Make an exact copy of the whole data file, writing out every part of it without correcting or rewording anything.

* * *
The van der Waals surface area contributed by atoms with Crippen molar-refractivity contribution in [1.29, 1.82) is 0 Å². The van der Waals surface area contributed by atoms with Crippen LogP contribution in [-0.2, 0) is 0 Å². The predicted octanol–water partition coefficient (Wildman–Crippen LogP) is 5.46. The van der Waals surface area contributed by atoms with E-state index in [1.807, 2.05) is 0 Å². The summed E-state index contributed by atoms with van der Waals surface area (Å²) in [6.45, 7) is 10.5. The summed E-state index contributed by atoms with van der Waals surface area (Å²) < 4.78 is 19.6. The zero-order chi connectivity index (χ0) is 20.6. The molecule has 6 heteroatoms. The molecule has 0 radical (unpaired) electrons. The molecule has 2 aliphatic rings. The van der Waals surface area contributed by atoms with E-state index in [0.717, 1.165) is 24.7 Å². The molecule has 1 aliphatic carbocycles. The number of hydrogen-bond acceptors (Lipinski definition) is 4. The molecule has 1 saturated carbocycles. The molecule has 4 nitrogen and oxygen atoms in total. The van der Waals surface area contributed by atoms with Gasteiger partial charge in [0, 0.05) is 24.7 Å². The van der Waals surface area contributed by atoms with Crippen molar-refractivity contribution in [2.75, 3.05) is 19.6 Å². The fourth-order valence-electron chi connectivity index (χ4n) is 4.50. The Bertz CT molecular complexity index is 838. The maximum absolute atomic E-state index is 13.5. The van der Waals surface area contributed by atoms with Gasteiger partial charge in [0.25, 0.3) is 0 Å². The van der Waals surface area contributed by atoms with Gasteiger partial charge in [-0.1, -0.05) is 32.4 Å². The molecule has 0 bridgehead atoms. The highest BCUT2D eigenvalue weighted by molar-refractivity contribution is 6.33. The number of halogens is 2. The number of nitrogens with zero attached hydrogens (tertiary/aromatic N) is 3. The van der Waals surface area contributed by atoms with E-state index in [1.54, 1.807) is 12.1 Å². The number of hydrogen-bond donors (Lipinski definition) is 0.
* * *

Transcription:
The van der Waals surface area contributed by atoms with Crippen molar-refractivity contribution in [1.29, 1.82) is 0 Å². The van der Waals surface area contributed by atoms with Crippen LogP contribution in [-0.2, 0) is 0 Å². The predicted octanol–water partition coefficient (Wildman–Crippen LogP) is 5.46. The van der Waals surface area contributed by atoms with E-state index in [1.807, 2.05) is 0 Å². The summed E-state index contributed by atoms with van der Waals surface area (Å²) in [6.45, 7) is 10.5. The summed E-state index contributed by atoms with van der Waals surface area (Å²) < 4.78 is 19.6. The zero-order chi connectivity index (χ0) is 20.6. The molecule has 6 heteroatoms. The molecule has 0 radical (unpaired) electrons. The molecule has 2 aliphatic rings. The van der Waals surface area contributed by atoms with E-state index in [0.717, 1.165) is 24.7 Å². The molecule has 1 aliphatic carbocycles. The number of hydrogen-bond acceptors (Lipinski definition) is 4. The molecule has 1 saturated carbocycles. The molecule has 4 nitrogen and oxygen atoms in total. The van der Waals surface area contributed by atoms with Gasteiger partial charge in [0, 0.05) is 24.7 Å². The van der Waals surface area contributed by atoms with Crippen molar-refractivity contribution in [2.75, 3.05) is 19.6 Å². The fourth-order valence-electron chi connectivity index (χ4n) is 4.50. The Bertz CT molecular complexity index is 838. The maximum absolute atomic E-state index is 13.5. The van der Waals surface area contributed by atoms with Gasteiger partial charge in [0.25, 0.3) is 0 Å². The van der Waals surface area contributed by atoms with Gasteiger partial charge in [-0.1, -0.05) is 32.4 Å². The molecule has 0 bridgehead atoms. The highest BCUT2D eigenvalue weighted by molar-refractivity contribution is 6.33. The number of halogens is 2. The number of nitrogens with zero attached hydrogens (tertiary/aromatic N) is 3. The van der Waals surface area contributed by atoms with E-state index in [1.54, 1.807) is 12.1 Å². The number of hydrogen-bond donors (Lipinski definition) is 0.